King Gizzard and The Lizard Wizard – Omnium Gatherum (2022) [FLAC 24bit/48kHz]

King Gizzard and The Lizard Wizard - Omnium Gatherum (2022) [Official Digital Download 24bit/48kHz] Download

King Gizzard and The Lizard Wizard – Omnium Gatherum (2022)
FLAC (tracks) 24 bit/48 kHz | Time – 01:20:19 minutes | 1001 MBGenre: Rock
Studio Masters, Official Digital Download | Front Cover | © KGLW (King Gizzard & the Lizard Wizard)

Omnium Gatherum is the 20th studio album and first double album by Australian psychedelic rock band King Gizzard & the Lizard Wizard, released on 22 April 2022. The album was announced on 8 March 2022 and made available for pre-order on 22 March.
style=”text-align: center;”>King Gizzard and The Lizard Wizard - Omnium Gatherum (2022) [Official Digital Download 24bit/48kHz] Download

King Gizzard and The Lizard Wizard – Omnium Gatherum (2022)
FLAC (tracks) 24 bit/48 kHz | Time – 01:20:19 minutes | 1001 MBGenre: Rock
Studio Masters, Official Digital Download | Front Cover | © KGLW (King Gizzard & the Lizard Wizard)

Omnium Gatherum is the 20th studio album and first double album by Australian psychedelic rock band King Gizzard & the Lizard Wizard, released on 22 April 2022. The album was announced on 8 March 2022 and made available for pre-order on 22 March.

King Gizzard & the Lizard Wizard became an indie rock institution by constantly evolving, quickly and effortlessly shifting their approach from album to album; in the process, they compiled a breathtakingly wide-ranging yet tightly constructed catalog. On 2022’s double album Omnium Gatherum, the band abandon their usual way of constructing albums around a unified sound or theme and cut loose, jumping wildly from style to style — some tried and true, some brand new. The lack of focus becomes clear right away on the epic-length opener “The Dripping Tap.” It begins meanderingly, then launches into a formless jam that stretches out over many minutes of guitar interplay and repetitive chanting. The track only turns into something resembling a coherent song 17 minutes into it, then ends abruptly before it can explore much further. After the less-than-thrilling start, the group revisit some old avenues with diminishing returns — the dusty microtonal “Magenta Mountain” and the thrash metal “Gaia” — and mosey through some lite jazz-funk reminiscent of Sketches of Brunswick East minus the weirdness. They dig a little deeper into funky beats, sounding like Beck on “Persistence” and Tame Impala on the shimmery “Kepler-22b,” and they shockingly take a jarring left turn into rap on two tracks. “Sadie Sorceress” is a ringer for post-Paul’s Boutique Beastie Boys, and “The Grim Reaper” sounds like Eminem-lite; both are decent pastiches, but it’s hard to figure out why the band decided to put them on the album instead playing them for friends as a laugh. Along with these gaffes, King Gizzard stumble on a few other stylistic swerves too. “Presumptuous” sounds like a (very unnecessary) straight take on “Smooth”-era Santana, “Candles” is a frothy attempt at Nilsson-style sweetness that feels pointless, and “Red Smoke”‘s laid-back bluesiness is just on the wrong side of sleepy. While the band have always been about trying out new styles and sounds, they’ve never sounded like they were going through the motions until now. Only a handful of tracks have any sort of excitement or invention baked in. “Evilest Man” is a fun, strutting track that combines an ultra-poppy melody with wobbly synths and the occasional blast of blown-out guitars, “Blame It on the Weather” is a funky song that works thanks to the nasty guitar breaks, glammy falsetto vocals, and a sharp Funkadelic-y hook, while “The Garden Goblin”‘s lo-fi bedroom prog is cheerfully twee. These few moments aside, the album is lacking the kind of daring and breathless thrills of LPs like Nonagon Infinity or the oddball charm of King Gizzard’s microtonal excursions or any of the grandeur of their synth-heavy prog records. It’s less a potential greatest-hits album than a map of roads better not taken, of songs that needed a bit more cooking, or of random moments that don’t add up to much of anything. It’s the first truly disappointing album that the band have released and the first where they sound like they are running out of gas instead of hitting on all cylinders. – Tim Sendra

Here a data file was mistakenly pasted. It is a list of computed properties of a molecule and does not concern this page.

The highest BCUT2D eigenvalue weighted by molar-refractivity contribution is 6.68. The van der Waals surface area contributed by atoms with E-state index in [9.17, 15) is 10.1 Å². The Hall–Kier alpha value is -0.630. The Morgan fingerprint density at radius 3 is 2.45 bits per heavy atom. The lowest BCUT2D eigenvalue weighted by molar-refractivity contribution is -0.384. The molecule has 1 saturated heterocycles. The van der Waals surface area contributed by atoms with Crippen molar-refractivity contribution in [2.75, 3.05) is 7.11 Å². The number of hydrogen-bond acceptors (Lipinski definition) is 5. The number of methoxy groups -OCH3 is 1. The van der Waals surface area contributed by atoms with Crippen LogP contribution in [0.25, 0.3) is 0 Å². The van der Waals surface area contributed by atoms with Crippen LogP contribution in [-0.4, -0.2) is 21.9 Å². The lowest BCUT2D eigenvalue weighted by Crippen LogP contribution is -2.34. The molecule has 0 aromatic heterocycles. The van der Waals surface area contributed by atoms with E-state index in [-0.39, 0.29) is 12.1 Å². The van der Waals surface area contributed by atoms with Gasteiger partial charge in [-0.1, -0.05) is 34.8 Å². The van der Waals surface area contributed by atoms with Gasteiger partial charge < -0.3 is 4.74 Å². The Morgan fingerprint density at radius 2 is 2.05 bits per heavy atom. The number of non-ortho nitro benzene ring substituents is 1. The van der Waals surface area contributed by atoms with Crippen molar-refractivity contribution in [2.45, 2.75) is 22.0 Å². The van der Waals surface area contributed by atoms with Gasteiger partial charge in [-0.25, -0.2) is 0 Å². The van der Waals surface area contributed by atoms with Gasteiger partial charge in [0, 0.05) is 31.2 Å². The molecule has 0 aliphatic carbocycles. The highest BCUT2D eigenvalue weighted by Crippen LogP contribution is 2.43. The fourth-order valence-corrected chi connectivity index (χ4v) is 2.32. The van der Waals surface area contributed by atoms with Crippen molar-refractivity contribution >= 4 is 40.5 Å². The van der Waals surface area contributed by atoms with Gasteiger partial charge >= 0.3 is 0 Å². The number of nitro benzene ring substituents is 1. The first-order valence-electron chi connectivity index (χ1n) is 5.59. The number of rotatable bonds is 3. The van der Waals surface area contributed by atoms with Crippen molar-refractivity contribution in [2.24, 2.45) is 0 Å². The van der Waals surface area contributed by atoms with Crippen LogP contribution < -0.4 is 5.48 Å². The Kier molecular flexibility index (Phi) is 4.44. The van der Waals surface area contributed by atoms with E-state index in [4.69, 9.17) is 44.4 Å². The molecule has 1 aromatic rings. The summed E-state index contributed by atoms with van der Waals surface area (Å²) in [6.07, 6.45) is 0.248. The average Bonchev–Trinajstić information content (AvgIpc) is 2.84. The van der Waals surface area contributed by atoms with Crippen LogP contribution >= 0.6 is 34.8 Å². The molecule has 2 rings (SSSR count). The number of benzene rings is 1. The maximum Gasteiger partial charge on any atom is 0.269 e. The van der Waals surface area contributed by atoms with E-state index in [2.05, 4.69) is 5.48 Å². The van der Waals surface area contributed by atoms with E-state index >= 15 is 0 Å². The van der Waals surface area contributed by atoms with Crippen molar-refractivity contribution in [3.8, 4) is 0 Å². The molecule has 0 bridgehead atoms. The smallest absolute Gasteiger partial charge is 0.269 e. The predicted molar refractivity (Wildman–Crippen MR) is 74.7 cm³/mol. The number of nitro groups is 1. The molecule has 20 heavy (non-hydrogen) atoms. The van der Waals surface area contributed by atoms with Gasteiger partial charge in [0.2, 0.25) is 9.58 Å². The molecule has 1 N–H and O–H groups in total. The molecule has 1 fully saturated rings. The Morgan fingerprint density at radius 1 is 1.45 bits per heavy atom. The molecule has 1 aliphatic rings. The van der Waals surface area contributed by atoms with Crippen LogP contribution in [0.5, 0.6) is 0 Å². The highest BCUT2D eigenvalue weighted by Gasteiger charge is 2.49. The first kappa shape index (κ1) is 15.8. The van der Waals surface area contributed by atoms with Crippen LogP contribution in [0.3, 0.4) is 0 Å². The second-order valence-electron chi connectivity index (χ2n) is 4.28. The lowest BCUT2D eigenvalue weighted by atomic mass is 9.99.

Tracklist:

1-1. King Gizzard & The Lizard Wizard – The Dripping Tap (18:17)
1-2. King Gizzard & The Lizard Wizard – Magenta Mountain (06:04)
1-3. King Gizzard & The Lizard Wizard – Kepler-22b (03:12)
1-4. King Gizzard & The Lizard Wizard – Gaia (05:11)
1-5. King Gizzard & The Lizard Wizard – Ambergris (04:27)
1-6. King Gizzard & The Lizard Wizard – Sadie Sorceress (03:07)
1-7. King Gizzard & The Lizard Wizard – Evilest Man (07:38)
1-8. King Gizzard & The Lizard Wizard – The Garden Goblin (02:56)
1-9. King Gizzard & The Lizard Wizard – Blame It On The Weather (02:31)
1-10. King Gizzard & The Lizard Wizard – Persistence (03:47)
1-11. King Gizzard & The Lizard Wizard – The Grim Reaper (03:05)
1-12. King Gizzard & The Lizard Wizard – Presumptuous (04:53)
1-13. King Gizzard & The Lizard Wizard – Predator X (03:45)
1-14. King Gizzard & The Lizard Wizard – Red Smoke (04:21)
1-15. King Gizzard & The Lizard Wizard – Candles (04:34)
1-16. King Gizzard & The Lizard Wizard – The Funeral (02:23)

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